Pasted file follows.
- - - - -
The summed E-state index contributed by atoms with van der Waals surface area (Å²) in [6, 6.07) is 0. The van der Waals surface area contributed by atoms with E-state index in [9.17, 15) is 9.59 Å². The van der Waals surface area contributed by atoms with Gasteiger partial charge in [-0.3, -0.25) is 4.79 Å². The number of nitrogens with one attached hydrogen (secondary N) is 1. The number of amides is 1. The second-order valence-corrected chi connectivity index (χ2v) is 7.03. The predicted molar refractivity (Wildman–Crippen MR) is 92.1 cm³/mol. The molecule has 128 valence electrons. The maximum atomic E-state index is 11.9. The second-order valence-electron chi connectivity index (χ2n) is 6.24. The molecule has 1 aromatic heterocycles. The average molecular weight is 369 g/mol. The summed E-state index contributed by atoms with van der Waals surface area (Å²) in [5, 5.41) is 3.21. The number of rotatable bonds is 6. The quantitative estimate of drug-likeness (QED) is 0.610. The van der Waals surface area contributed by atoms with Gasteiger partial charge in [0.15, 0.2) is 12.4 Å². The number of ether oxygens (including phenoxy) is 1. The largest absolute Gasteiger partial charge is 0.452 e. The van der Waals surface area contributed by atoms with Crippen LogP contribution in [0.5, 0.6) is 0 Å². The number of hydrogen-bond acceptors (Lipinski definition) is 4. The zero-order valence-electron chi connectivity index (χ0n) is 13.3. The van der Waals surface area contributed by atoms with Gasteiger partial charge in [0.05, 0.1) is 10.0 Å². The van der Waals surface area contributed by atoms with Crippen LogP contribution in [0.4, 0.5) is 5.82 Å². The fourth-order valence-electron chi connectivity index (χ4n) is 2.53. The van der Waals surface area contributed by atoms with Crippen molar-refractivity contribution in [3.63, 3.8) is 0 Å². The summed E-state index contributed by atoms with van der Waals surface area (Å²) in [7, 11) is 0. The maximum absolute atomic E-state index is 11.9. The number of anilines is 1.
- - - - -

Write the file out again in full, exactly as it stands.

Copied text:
The summed E-state index contributed by atoms with van der Waals surface area (Å²) in [6, 6.07) is 0. The van der Waals surface area contributed by atoms with E-state index in [9.17, 15) is 9.59 Å². The van der Waals surface area contributed by atoms with Gasteiger partial charge in [-0.3, -0.25) is 4.79 Å². The number of nitrogens with one attached hydrogen (secondary N) is 1. The number of amides is 1. The second-order valence-corrected chi connectivity index (χ2v) is 7.03. The predicted molar refractivity (Wildman–Crippen MR) is 92.1 cm³/mol. The molecule has 128 valence electrons. The maximum atomic E-state index is 11.9. The second-order valence-electron chi connectivity index (χ2n) is 6.24. The molecule has 1 aromatic heterocycles. The average molecular weight is 369 g/mol. The summed E-state index contributed by atoms with van der Waals surface area (Å²) in [5, 5.41) is 3.21. The number of rotatable bonds is 6. The quantitative estimate of drug-likeness (QED) is 0.610. The van der Waals surface area contributed by atoms with Gasteiger partial charge in [0.15, 0.2) is 12.4 Å². The number of ether oxygens (including phenoxy) is 1. The largest absolute Gasteiger partial charge is 0.452 e. The van der Waals surface area contributed by atoms with Crippen LogP contribution in [0.5, 0.6) is 0 Å². The number of hydrogen-bond acceptors (Lipinski definition) is 4. The zero-order valence-electron chi connectivity index (χ0n) is 13.3. The van der Waals surface area contributed by atoms with Gasteiger partial charge in [0.05, 0.1) is 10.0 Å². The van der Waals surface area contributed by atoms with Crippen LogP contribution in [0.4, 0.5) is 5.82 Å². The fourth-order valence-electron chi connectivity index (χ4n) is 2.53. The van der Waals surface area contributed by atoms with Crippen molar-refractivity contribution in [3.63, 3.8) is 0 Å². The summed E-state index contributed by atoms with van der Waals surface area (Å²) in [7, 11) is 0. The maximum absolute atomic E-state index is 11.9. The number of anilines is 1.